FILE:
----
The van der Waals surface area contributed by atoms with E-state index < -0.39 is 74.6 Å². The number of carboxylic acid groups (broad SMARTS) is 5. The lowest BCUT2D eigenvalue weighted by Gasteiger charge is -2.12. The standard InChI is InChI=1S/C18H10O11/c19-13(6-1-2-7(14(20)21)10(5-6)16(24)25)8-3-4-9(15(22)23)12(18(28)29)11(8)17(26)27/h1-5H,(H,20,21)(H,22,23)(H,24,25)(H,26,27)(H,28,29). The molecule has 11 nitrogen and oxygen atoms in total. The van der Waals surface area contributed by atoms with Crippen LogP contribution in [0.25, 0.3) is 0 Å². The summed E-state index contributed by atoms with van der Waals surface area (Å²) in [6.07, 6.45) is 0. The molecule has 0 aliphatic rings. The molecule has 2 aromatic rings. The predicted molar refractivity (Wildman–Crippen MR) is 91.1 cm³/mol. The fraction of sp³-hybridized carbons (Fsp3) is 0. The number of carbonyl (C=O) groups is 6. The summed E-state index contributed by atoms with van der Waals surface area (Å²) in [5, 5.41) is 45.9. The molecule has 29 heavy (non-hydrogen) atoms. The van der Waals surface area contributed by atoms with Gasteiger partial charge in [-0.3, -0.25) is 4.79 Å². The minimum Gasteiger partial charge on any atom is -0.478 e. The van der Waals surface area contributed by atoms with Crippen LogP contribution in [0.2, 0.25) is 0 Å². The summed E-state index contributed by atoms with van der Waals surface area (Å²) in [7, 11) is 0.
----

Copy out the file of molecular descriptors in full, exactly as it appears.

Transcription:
The van der Waals surface area contributed by atoms with E-state index < -0.39 is 74.6 Å². The number of carboxylic acid groups (broad SMARTS) is 5. The lowest BCUT2D eigenvalue weighted by Gasteiger charge is -2.12. The standard InChI is InChI=1S/C18H10O11/c19-13(6-1-2-7(14(20)21)10(5-6)16(24)25)8-3-4-9(15(22)23)12(18(28)29)11(8)17(26)27/h1-5H,(H,20,21)(H,22,23)(H,24,25)(H,26,27)(H,28,29). The molecule has 11 nitrogen and oxygen atoms in total. The van der Waals surface area contributed by atoms with Crippen LogP contribution in [0.25, 0.3) is 0 Å². The summed E-state index contributed by atoms with van der Waals surface area (Å²) in [6.07, 6.45) is 0. The molecule has 0 aliphatic rings. The molecule has 2 aromatic rings. The predicted molar refractivity (Wildman–Crippen MR) is 91.1 cm³/mol. The fraction of sp³-hybridized carbons (Fsp3) is 0. The number of carbonyl (C=O) groups is 6. The summed E-state index contributed by atoms with van der Waals surface area (Å²) in [5, 5.41) is 45.9. The molecule has 29 heavy (non-hydrogen) atoms. The van der Waals surface area contributed by atoms with Gasteiger partial charge in [-0.3, -0.25) is 4.79 Å². The minimum Gasteiger partial charge on any atom is -0.478 e. The van der Waals surface area contributed by atoms with Crippen LogP contribution in [0.2, 0.25) is 0 Å². The summed E-state index contributed by atoms with van der Waals surface area (Å²) in [7, 11) is 0.